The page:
For complementation of the gpsX mutant 223 G4 (gpsX-), a 2,299-bp DNA fragment containing the intact open reading frame (ORF) of gpsX and 230 bp upstream of the 5' end to 21 bp downstream of the 3' end of the ORF, was amplified from the genomic DNA of Xac strain 306 using the primers C10-F (5' -tcgaggtaccgttggtgtcgtcctcgaaat-3') and C10-R (5' - tcgtaagcttctcaccccgcaataaacaac-3'), respectively containing KpnI and HindIII restriction enzyme sites (underlined). The PCR product was digested with KpnI and HindIII and cloned into the complementary vector pUFR053  to construct the recombinant plasmid pJU3110 (Table 2). The recombinant plasmid was transferred into the gpsX mutant 223 G4 (gpsX-) by triparental conjugation as described elsewhere , resulting in strain C233G4 (gpsX+) (Table 2).
Quantitative determination of EPS production
To estimate EPS production, strains were cultured in 100 ml NB or XVM2 liquid medium containing 2% (wt/vol) various sugars (fructose, galactose, glucose, maltose, mannose, sucrose, and xylose) at 28°C with shaking at 200 rpm for 24 hours (in NB) or 48 hours (in XVM2). EPS was precipitated from the culture supernatant at different time point post inoculation with ethanol, dried, and weighed as described elsewhere .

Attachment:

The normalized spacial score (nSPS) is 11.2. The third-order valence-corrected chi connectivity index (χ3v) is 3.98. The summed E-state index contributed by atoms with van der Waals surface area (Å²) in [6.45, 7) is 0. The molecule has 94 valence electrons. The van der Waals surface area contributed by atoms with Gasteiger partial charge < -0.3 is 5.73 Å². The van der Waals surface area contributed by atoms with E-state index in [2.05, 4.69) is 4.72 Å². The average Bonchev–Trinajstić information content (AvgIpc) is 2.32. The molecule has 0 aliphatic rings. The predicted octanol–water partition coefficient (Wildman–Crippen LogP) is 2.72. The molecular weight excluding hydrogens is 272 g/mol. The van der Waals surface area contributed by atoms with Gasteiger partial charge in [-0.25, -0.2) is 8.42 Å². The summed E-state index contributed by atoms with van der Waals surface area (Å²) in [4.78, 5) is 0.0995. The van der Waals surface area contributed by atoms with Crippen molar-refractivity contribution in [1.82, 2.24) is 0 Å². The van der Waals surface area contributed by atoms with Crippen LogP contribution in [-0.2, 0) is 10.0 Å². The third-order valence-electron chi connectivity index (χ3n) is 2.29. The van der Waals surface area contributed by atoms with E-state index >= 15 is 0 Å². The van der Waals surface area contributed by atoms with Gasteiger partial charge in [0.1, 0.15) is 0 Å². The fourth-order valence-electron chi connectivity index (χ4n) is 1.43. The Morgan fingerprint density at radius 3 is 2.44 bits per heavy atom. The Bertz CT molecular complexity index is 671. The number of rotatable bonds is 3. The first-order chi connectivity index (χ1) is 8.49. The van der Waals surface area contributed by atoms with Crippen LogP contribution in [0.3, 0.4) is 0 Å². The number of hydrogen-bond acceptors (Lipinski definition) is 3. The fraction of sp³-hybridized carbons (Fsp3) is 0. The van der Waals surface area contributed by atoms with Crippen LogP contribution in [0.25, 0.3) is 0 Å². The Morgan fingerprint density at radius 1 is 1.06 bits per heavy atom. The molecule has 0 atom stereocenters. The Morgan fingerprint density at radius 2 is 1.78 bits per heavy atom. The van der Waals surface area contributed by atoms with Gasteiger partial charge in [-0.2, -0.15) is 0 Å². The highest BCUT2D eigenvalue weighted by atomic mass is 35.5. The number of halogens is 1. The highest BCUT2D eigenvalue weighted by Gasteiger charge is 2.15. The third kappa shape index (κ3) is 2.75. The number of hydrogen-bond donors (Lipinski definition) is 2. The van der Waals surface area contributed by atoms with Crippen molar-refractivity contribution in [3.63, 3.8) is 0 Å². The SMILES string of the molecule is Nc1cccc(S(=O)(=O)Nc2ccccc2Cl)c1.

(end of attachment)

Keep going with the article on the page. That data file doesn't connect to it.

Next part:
Lipopolysaccharides (LPS) analysis
Bacterial strains were cultured at 28°C in NB or XVM2 liquid medium with shaking (200 rpm). Five-milliliter samples of cultures at the exponential stage were collected and the LPS samples were isolated as described previously . LPS was separated by SDS-PAGE and visualized using silver staining following the manufacturer's instructions (Bio-Rad Laboratories, Inc., Hercules, CA). Standard LPS from Salmonella entenica serovar Typhimurium was obtained from Sigma. The test was performed three times independently.
Bacterial capsules were stained using a capsule-staining kit (Eng Scientific Inc., Clifton, NJ, USA) following the manufacturer's instructions. The samples were photographed using a light microscope (Leica DMLB2; Leica Microsystems GmbH, Wetzlar, Germany) with a digital camera. The experiment was repeated three times.